|Discussions between HWD and OATSIH on consultation activities.||Medium term – allowing appropriate time for consultation with key groups.|
|Recommendation 5.4||The Commonwealth should build on the success of the Leaders in Indigenous Medical Education (LIME) Network by extending its reach or reconfiguring this group to include support and mentoring for all Aboriginal and Torres Strait Islander tertiary level health professional students, including nurses and midwives, dentists and allied health professions.
Alternatively, activities of the LIME Network could be adopted by other networks in their specified health discipline.
|Aboriginal and Torres Strait Islander Health Workforce Training Package||Short term|
|Recommendation 5.5||The Commonwealth should develop and implement a new national program specifically aimed at:
Alternatively, there may be an opportunity to extend the existing workforce and support component of the Indigenous Chronic Disease Package to achieve the above aims.
Possible mechanisms to achieve the program outcomes should be further explored including options for delivery such as virtual support and/or support units with physical office locations.
Extending the Aboriginal and Torres Strait Islander support units which are currently in place in various universities should be considered rather than duplicating current efforts. Support units will need to vary from location to location, taking into account the service delivery environment and, where appropriate, encouraging collaborative regional support hubs. These regional support hubs should incorporate partnerships between universities.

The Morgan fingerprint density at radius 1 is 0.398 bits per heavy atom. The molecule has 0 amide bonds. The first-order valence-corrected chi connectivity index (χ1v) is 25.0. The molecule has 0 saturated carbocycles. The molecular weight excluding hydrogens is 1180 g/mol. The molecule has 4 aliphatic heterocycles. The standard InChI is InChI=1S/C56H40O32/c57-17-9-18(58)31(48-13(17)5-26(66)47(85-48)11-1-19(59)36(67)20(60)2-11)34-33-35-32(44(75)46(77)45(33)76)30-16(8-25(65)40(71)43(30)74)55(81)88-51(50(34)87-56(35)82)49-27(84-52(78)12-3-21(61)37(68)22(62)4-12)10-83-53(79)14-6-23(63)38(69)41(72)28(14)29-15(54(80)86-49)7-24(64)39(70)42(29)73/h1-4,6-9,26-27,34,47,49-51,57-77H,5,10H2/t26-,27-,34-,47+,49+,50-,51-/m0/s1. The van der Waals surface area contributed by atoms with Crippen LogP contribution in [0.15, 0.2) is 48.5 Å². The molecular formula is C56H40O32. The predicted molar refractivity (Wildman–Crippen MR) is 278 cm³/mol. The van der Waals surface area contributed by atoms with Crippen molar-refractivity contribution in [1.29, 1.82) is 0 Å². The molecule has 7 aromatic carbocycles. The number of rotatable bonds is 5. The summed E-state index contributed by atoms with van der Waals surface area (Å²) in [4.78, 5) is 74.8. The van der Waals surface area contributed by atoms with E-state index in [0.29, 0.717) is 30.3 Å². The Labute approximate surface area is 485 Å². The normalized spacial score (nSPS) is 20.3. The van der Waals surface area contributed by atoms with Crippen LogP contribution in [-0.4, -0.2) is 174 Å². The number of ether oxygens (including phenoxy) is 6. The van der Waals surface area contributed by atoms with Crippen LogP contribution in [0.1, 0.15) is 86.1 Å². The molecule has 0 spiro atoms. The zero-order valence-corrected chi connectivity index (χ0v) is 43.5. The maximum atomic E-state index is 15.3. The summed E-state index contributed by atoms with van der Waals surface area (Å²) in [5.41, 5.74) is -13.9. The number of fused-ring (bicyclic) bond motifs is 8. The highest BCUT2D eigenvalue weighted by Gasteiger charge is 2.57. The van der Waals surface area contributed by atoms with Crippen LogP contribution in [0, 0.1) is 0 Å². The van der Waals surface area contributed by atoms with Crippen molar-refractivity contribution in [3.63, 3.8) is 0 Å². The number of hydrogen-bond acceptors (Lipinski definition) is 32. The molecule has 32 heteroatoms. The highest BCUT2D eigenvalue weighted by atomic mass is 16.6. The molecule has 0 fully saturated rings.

The program should extend to all tertiary health professional courses (as opposed to medicine only). Program targets should have key performance indicators, such as the percentage of students entering or graduating that are of Aboriginal and Torres Strait Islander background relative to the Aboriginal and Torres Strait Islander population at either a national or geographic regional level.
Partial funding for this Aboriginal and Torres Strait Islander health program could be redirected from the current Rural Clinical Training and Support (RCTS) program.
Indigenous Chronic Disease Package
Funding source to be identified through cross-portfolio discussions.
Medium term – this reform and extension of the current RCTS targets should be considered when existing agreements with universities expire. Additional funding beyond the RCTS program is likely to be necessary to achieve a sustainable investment across health disciplines.
Longer term – subject to the availability of funding and engagement with both Aboriginal and Torres Strait Islander groups and the university sector.